By Sirivish Toomgum
The focus of TMB Bank’s digital banking platform, ME by TMB, will this year offer a complete digital banking experience that allows customers to save and manage their money easily through digital channels, said Benjarong Suwankiri, head of ME by TMB/ product and service strategies.
“Local customers are now more ready to move towards a full digital banking experience to save, transact, invest, and be protected against future uncertainties. Within this year, ME will gradually roll out new financial products, promising high investment returns for our customers and a full digital experience, catering to the financial needs of the younger generation,” he added.
Creating a 100% digital experience means boosting transparency, flexibility, security, and providing more benefits to the customers, he said.
Benjarong added that ME wants to inspire and assist the new generation to save and manage their money themselves through a 100% digital experience.
“We hope to grow the number of new customers who are ready to use digital technology to meet their financial needs and want to stay free from a bank branch and its operation hours. To achieve that, ME’s products and services must be simple, easy to use and practical, focusing on making customers’ digital lifestyle easier," he said.
He said unlike other digital banking services in the industry, ME products and services are specially developed for digital process and operations. The bank didn’t simply transfer branch operations into online application and then let customers finish their transactions at branches. They must be 100% digital, while offering convenience and be able to serve transactions anywhere anytime without the presence of the customer at the bank.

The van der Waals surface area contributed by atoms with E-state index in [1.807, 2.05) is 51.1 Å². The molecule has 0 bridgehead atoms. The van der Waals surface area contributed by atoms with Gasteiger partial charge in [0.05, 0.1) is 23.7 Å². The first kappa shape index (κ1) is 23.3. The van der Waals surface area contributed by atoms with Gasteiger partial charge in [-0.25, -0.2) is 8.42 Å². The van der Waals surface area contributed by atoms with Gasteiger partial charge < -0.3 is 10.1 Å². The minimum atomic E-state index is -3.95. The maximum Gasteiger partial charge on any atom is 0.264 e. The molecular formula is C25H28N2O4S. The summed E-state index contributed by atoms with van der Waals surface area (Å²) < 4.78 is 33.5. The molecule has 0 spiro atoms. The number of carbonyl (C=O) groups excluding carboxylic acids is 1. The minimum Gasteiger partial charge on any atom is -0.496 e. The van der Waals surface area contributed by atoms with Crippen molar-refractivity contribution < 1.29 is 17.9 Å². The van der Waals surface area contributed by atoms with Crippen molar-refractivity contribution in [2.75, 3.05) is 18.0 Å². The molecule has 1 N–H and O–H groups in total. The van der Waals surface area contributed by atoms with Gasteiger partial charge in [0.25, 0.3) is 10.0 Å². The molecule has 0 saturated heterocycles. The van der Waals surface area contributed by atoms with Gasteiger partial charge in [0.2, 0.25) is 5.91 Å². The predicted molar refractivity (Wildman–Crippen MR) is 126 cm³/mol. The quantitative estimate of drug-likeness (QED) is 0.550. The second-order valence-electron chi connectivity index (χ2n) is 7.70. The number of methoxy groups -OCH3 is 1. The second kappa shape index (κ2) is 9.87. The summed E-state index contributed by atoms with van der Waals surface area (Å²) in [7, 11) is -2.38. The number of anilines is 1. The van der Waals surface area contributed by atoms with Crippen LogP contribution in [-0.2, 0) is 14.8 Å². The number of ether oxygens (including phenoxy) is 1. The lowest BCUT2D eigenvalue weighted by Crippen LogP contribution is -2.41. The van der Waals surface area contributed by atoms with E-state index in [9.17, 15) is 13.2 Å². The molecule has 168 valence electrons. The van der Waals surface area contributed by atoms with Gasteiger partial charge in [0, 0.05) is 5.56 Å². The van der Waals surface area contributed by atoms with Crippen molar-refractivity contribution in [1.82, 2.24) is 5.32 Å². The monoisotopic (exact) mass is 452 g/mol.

When TMB launched the ME platform six years ago, the bank found that both customers and regulations were not yet ready for a complete financial digital experience.
“We spend those years in educating the market of how a 100% digital banking was possible, and that it should be the future for the banking industry. Today, as evident from the wide use of Promptpay and the government’s National EPayment scheme, it is clear that the market is now more open to the concept,” he said.
PromptPay is an industry-wide banking service for money transfer, using only mobile phone number or ID number of the recipient. The service was launched in Thailand early last year.
He said the continued push towards a cashless society, with QR code payments and lowering of the digital banking transaction fees among banks, will lead to wider adoption of the mobile payment channel.
Looking at the global trend of digital banking, Benjarong said: “we see stronger trend towards digital banking. In some markets, the government leads the initiatives, as in Thailand, creating an ecosystem that both banks, fintechs (financial services through technology), and techfins (technology companies that provide financial services) can coexist and compete for the benefits of customers,”
“In some countries, such as the Philippines and in a few African nations, we also see the potentials of digital banking in helping expand the access into unbanked or untapped markets. We are only now scratching the surface of the potentials of what a wholly-digital bank can offer,” he added.
He said that while digital banking is new, and Thailand is in its early stage, the banks must be careful not let the new technology mislead them from the real needs of customers.
“Technology must be used to help address customer experience and services that otherwise would not have been possible. Hence technology is for customers’ sake, not for technology sake. We demonstrated this through our value proposition to give higher interest rate back to customers because digital technology means that ME doesn’t have to carry large operating expenses of its physical network,”
“When we focus on delivering such values through digital channels to customers, digital banking will then start becoming a norm for more than just transactions,” he added.
“Of course, digital banking is new in Thailand, hence there are uncertain elements to resolve before all regulations can be relaxed. However, given we are only at an early stage of digital banking, we can learn from the experiences of other advanced economies to enhance our view of risks and controls.”